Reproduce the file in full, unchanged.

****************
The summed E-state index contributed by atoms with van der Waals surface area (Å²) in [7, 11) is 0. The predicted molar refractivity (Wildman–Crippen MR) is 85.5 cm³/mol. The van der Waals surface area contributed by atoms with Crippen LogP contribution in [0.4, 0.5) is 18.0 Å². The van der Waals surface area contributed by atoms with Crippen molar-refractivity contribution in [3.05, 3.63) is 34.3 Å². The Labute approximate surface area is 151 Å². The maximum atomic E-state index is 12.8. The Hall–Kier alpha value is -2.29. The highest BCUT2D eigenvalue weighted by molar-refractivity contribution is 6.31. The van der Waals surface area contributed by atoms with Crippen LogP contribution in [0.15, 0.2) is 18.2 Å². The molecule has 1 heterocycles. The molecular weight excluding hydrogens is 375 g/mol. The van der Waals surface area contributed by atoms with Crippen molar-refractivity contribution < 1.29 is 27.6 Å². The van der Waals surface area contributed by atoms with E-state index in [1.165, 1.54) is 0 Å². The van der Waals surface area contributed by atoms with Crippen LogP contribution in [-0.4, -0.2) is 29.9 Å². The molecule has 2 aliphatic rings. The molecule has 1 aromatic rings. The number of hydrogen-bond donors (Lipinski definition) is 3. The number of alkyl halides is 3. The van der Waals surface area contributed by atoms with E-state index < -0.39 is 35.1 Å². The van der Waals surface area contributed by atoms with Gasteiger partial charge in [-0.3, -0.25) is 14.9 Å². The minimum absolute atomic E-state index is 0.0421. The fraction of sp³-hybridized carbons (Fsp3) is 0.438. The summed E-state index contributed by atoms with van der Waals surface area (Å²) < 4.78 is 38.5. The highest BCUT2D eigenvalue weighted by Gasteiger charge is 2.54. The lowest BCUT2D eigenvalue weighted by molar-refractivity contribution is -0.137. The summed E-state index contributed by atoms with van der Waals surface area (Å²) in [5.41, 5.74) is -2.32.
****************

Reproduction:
The summed E-state index contributed by atoms with van der Waals surface area (Å²) in [7, 11) is 0. The predicted molar refractivity (Wildman–Crippen MR) is 85.5 cm³/mol. The van der Waals surface area contributed by atoms with Crippen LogP contribution in [0.4, 0.5) is 18.0 Å². The van der Waals surface area contributed by atoms with Crippen molar-refractivity contribution in [3.05, 3.63) is 34.3 Å². The Labute approximate surface area is 151 Å². The maximum atomic E-state index is 12.8. The Hall–Kier alpha value is -2.29. The highest BCUT2D eigenvalue weighted by molar-refractivity contribution is 6.31. The van der Waals surface area contributed by atoms with Crippen LogP contribution in [0.15, 0.2) is 18.2 Å². The molecule has 1 heterocycles. The molecular weight excluding hydrogens is 375 g/mol. The van der Waals surface area contributed by atoms with Crippen molar-refractivity contribution < 1.29 is 27.6 Å². The van der Waals surface area contributed by atoms with E-state index in [1.165, 1.54) is 0 Å². The van der Waals surface area contributed by atoms with Crippen LogP contribution in [-0.4, -0.2) is 29.9 Å². The molecule has 2 aliphatic rings. The molecule has 1 aromatic rings. The number of hydrogen-bond donors (Lipinski definition) is 3. The number of alkyl halides is 3. The van der Waals surface area contributed by atoms with E-state index < -0.39 is 35.1 Å². The van der Waals surface area contributed by atoms with Gasteiger partial charge in [-0.3, -0.25) is 14.9 Å². The minimum absolute atomic E-state index is 0.0421. The fraction of sp³-hybridized carbons (Fsp3) is 0.438. The summed E-state index contributed by atoms with van der Waals surface area (Å²) < 4.78 is 38.5. The highest BCUT2D eigenvalue weighted by Gasteiger charge is 2.54. The lowest BCUT2D eigenvalue weighted by molar-refractivity contribution is -0.137. The summed E-state index contributed by atoms with van der Waals surface area (Å²) in [5.41, 5.74) is -2.32.